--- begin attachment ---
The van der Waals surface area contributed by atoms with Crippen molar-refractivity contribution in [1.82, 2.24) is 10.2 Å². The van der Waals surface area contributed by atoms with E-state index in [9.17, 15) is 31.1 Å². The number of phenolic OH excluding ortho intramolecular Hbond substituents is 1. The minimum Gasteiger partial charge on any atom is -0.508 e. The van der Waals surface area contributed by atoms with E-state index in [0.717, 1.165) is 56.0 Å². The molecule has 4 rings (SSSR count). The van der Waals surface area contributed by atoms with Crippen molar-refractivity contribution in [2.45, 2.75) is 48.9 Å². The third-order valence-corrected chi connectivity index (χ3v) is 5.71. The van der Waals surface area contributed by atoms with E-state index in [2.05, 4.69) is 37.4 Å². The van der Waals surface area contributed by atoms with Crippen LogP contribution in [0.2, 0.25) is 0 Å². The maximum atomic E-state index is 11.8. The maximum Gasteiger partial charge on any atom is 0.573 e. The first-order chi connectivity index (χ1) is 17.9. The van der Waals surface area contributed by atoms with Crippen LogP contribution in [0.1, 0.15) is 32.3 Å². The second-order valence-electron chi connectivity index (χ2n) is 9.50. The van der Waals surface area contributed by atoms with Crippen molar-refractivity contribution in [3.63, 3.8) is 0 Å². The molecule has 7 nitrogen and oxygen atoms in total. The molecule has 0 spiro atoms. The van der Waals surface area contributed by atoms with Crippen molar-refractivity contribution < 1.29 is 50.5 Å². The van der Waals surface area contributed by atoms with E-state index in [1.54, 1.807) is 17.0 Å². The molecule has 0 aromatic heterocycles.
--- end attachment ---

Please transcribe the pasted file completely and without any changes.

The van der Waals surface area contributed by atoms with Crippen molar-refractivity contribution in [1.82, 2.24) is 10.2 Å². The van der Waals surface area contributed by atoms with E-state index in [9.17, 15) is 31.1 Å². The number of phenolic OH excluding ortho intramolecular Hbond substituents is 1. The minimum Gasteiger partial charge on any atom is -0.508 e. The van der Waals surface area contributed by atoms with E-state index in [0.717, 1.165) is 56.0 Å². The molecule has 4 rings (SSSR count). The van der Waals surface area contributed by atoms with Crippen molar-refractivity contribution in [2.45, 2.75) is 48.9 Å². The third-order valence-corrected chi connectivity index (χ3v) is 5.71. The van der Waals surface area contributed by atoms with E-state index in [2.05, 4.69) is 37.4 Å². The van der Waals surface area contributed by atoms with Crippen LogP contribution in [0.2, 0.25) is 0 Å². The maximum atomic E-state index is 11.8. The maximum Gasteiger partial charge on any atom is 0.573 e. The first-order chi connectivity index (χ1) is 17.9. The van der Waals surface area contributed by atoms with Crippen LogP contribution in [0.1, 0.15) is 32.3 Å². The second-order valence-electron chi connectivity index (χ2n) is 9.50. The van der Waals surface area contributed by atoms with Crippen molar-refractivity contribution in [3.63, 3.8) is 0 Å². The molecule has 7 nitrogen and oxygen atoms in total. The molecule has 0 spiro atoms. The van der Waals surface area contributed by atoms with Crippen molar-refractivity contribution < 1.29 is 50.5 Å². The van der Waals surface area contributed by atoms with E-state index in [1.54, 1.807) is 17.0 Å². The molecule has 0 aromatic heterocycles.